It tells the story of my solo hike in 2013 that traced the route that Daniel Boone and a 30-person crew blazed in 1775, which opened the way for westbound pioneers and grew into the iconic Wilderness Road.
Writing as one who moved to northeast Tennessee after a lifetime of moving around, I wanted to better understand and appreciate my adopted home, and so I made this journey. A Familiar Wilderness is framed by my 300-mile trek between Sycamore Shoals, Tennessee, and Fort Boonesborough, Kentucky, most of it along state and federal highways that have long since overwritten the Wilderness Road.
In telling that story, the book weaves in the complex history of the road and the places it passes through, considers how the region has grown and developed from the 18th century until the present, intimately describes the locations as they exist now, and introduces dozens of people I met and interviewed (and occasionally befriended) during the journey, letting them tell their stories.
As I go, I also try to offer a close-up perspective of the region, frequently raising questions about the environmental and economic impact of “civilization,” the relationships between white settlers and Native Americans, the evolution of the region’s culture, the impact and legacy of coal mining, and more.
On Day 2 of the Affordable Care Act (AKA Obamacare), trending headlines tell us that the ACA is off to a rough start: web sites are freezing, people are running into delays, a few states are still dealing with paper applications–that sort of thing.
It all reminds me of other governmental efforts that had difficult and sometimes disastrous beginnings, often in the face of severe opposition, including the human genome project, the space shuttle, the mission to the moon, civil rights, World War II, recovery from the Great Depression, the end of slavery, the Civil War, the American Revolution.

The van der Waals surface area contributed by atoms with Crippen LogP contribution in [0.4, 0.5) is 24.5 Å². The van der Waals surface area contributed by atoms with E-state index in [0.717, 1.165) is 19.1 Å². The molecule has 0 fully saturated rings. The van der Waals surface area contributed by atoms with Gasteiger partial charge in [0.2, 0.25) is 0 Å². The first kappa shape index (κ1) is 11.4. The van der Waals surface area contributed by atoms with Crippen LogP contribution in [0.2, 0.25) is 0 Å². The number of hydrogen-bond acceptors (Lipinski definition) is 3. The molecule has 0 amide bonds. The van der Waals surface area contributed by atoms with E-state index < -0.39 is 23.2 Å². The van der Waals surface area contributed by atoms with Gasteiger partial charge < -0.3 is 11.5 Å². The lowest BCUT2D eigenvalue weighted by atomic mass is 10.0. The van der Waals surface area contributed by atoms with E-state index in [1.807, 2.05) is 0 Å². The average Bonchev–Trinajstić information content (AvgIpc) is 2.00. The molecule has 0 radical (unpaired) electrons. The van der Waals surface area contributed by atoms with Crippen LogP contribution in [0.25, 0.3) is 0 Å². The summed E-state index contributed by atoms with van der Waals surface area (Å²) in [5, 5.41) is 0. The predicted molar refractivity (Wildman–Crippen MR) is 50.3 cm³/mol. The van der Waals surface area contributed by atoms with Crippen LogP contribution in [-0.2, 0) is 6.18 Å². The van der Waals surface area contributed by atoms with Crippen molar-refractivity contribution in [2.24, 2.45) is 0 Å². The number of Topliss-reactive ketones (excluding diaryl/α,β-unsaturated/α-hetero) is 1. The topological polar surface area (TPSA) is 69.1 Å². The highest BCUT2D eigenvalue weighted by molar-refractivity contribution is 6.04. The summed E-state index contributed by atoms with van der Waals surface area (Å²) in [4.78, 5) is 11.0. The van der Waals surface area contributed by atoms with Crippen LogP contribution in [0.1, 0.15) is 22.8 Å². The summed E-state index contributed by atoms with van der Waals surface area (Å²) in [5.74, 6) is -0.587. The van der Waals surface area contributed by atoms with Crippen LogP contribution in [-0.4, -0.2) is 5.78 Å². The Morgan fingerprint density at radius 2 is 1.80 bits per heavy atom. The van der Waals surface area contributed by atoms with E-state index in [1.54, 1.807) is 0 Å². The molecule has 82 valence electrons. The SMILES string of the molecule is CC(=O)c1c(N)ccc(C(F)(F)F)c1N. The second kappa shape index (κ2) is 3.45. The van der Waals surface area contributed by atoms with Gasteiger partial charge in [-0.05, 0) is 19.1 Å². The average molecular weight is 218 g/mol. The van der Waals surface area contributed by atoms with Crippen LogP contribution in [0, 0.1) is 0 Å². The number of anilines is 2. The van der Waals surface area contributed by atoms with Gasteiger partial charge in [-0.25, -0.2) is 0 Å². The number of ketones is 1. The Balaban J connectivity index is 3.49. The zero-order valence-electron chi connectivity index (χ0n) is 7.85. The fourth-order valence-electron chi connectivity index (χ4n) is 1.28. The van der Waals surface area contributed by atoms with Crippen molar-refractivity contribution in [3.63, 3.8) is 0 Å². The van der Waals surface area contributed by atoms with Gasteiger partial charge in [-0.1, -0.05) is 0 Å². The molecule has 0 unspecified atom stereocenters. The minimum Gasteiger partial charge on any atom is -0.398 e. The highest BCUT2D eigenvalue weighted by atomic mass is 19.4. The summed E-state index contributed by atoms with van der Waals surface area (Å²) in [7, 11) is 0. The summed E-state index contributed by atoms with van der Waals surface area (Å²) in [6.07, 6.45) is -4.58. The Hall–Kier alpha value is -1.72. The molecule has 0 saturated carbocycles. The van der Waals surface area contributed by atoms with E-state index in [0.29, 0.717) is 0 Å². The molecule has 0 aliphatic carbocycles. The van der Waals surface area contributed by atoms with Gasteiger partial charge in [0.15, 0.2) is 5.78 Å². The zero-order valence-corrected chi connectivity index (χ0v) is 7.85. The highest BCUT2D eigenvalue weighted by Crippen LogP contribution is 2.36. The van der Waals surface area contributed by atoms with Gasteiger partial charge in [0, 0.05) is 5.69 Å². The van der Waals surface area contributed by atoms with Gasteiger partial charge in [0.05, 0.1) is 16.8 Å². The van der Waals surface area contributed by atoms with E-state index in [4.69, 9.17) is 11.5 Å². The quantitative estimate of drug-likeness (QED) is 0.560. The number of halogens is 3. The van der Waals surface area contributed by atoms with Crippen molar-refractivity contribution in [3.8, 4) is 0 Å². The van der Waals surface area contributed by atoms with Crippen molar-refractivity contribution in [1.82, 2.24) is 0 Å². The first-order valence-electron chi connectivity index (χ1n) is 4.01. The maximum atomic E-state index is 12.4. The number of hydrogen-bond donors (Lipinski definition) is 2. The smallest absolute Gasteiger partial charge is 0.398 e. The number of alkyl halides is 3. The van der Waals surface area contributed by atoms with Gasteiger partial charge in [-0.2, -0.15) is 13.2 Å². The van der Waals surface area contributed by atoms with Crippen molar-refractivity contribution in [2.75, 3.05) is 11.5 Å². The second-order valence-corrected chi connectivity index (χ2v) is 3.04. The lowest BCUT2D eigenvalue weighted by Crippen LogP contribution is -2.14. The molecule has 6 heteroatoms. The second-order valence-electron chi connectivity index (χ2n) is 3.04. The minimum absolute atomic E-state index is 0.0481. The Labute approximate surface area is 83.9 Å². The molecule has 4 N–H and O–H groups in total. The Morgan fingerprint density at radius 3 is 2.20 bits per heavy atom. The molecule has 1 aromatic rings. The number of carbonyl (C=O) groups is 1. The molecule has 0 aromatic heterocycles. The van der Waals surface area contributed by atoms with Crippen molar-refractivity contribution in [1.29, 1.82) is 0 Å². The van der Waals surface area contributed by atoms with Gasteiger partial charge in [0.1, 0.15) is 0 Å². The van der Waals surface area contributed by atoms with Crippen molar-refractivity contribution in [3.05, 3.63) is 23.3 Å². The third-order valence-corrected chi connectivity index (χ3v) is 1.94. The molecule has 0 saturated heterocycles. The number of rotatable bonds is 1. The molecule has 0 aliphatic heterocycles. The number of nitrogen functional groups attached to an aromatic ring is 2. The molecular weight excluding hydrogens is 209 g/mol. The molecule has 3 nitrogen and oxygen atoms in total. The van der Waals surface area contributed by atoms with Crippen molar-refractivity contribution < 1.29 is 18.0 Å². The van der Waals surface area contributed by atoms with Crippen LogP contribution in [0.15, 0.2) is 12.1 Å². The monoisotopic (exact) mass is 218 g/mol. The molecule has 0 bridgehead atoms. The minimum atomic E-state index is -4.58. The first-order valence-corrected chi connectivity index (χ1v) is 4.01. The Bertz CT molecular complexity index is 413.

On the other hand, Vietnam, President Nixon’s second term seemed to start out OK …
Yes, yes–of course this is a selective list. Someone could create a list of things that started out poorly and were disasters–or vice versa: successful starts that led to ongoing success. The point, in case there’s any question, is that ultimate success–or ultimate value, for that matter–can’t be judged by early problems. Day Two is too early to tell. For my part, now that it’s law (yes, it is the law), I hope it succeeds and that the problems get ironed out as quickly as possible. A lot of people need good, dependable, affordable health care, and this is a start.
Confession: I’ve been putting off writing this post for a while, but here we are.
Apology: This blog has been on an unplanned hiatus for about a month. I’m sorry about that.
Declaration: Now it’s time for a planned hiatus.
The last month was eventful, especially because of my younger daughter’s wedding in June. (Congratulations, Rachael and Corey.) It’s also been full of normal summer things — a little bit of travel, some chores that were on hold during the academic year. It’s nice to see the shrubs in front of my house again. I adopted a couple of cats from the shelter. Some out-of-town visitors came. Good things, but before I knew it, a month came and went since my last RPM post. Hiatus by accident.
I’ve also been reading a lot. Nothing weird about that, except that in addition to the usual kind of summer reading — the want-to reads and the must-reads for my upcoming Milligan classes — much of my book time connects with the planned hiatus. I’m going back to school.